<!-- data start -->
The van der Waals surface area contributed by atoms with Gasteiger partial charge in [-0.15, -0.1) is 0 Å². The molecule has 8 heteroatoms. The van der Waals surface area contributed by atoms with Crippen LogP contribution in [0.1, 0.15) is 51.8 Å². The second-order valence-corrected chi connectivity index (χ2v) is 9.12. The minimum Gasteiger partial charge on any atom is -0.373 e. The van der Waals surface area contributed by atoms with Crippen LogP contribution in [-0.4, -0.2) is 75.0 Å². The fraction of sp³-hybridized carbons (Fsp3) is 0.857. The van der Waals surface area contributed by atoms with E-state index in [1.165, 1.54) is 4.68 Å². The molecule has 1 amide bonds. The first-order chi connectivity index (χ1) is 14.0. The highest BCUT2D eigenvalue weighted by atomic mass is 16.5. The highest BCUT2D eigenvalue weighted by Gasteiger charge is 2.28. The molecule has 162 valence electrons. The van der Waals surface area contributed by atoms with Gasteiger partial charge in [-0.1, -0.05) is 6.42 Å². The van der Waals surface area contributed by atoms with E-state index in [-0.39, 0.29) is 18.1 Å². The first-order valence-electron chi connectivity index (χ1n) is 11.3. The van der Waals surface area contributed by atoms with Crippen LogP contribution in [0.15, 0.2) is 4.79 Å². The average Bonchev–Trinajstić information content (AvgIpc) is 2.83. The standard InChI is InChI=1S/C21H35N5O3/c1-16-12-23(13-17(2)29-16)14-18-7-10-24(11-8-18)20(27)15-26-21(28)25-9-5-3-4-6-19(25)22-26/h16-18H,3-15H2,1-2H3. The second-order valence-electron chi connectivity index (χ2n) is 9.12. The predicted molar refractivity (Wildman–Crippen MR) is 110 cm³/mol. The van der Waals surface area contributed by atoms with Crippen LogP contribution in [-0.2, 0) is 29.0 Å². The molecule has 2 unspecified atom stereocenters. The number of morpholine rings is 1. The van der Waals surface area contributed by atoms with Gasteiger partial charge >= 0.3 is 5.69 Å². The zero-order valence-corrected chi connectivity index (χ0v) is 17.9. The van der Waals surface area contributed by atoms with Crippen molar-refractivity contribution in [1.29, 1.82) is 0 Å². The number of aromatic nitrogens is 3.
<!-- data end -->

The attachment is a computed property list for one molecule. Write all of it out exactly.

The van der Waals surface area contributed by atoms with Gasteiger partial charge in [-0.15, -0.1) is 0 Å². The molecule has 8 heteroatoms. The van der Waals surface area contributed by atoms with Crippen LogP contribution in [0.1, 0.15) is 51.8 Å². The second-order valence-corrected chi connectivity index (χ2v) is 9.12. The minimum Gasteiger partial charge on any atom is -0.373 e. The van der Waals surface area contributed by atoms with Crippen LogP contribution in [-0.4, -0.2) is 75.0 Å². The fraction of sp³-hybridized carbons (Fsp3) is 0.857. The van der Waals surface area contributed by atoms with E-state index in [1.165, 1.54) is 4.68 Å². The molecule has 1 amide bonds. The first-order chi connectivity index (χ1) is 14.0. The highest BCUT2D eigenvalue weighted by atomic mass is 16.5. The highest BCUT2D eigenvalue weighted by Gasteiger charge is 2.28. The molecule has 162 valence electrons. The van der Waals surface area contributed by atoms with Gasteiger partial charge in [-0.1, -0.05) is 6.42 Å². The van der Waals surface area contributed by atoms with E-state index in [-0.39, 0.29) is 18.1 Å². The first-order valence-electron chi connectivity index (χ1n) is 11.3. The van der Waals surface area contributed by atoms with Crippen LogP contribution in [0.15, 0.2) is 4.79 Å². The average Bonchev–Trinajstić information content (AvgIpc) is 2.83. The standard InChI is InChI=1S/C21H35N5O3/c1-16-12-23(13-17(2)29-16)14-18-7-10-24(11-8-18)20(27)15-26-21(28)25-9-5-3-4-6-19(25)22-26/h16-18H,3-15H2,1-2H3. The second-order valence-electron chi connectivity index (χ2n) is 9.12. The predicted molar refractivity (Wildman–Crippen MR) is 110 cm³/mol. The van der Waals surface area contributed by atoms with Crippen LogP contribution in [-0.2, 0) is 29.0 Å². The molecule has 2 unspecified atom stereocenters. The number of morpholine rings is 1. The van der Waals surface area contributed by atoms with Gasteiger partial charge >= 0.3 is 5.69 Å². The zero-order valence-corrected chi connectivity index (χ0v) is 17.9. The van der Waals surface area contributed by atoms with Crippen molar-refractivity contribution in [1.29, 1.82) is 0 Å². The number of aromatic nitrogens is 3.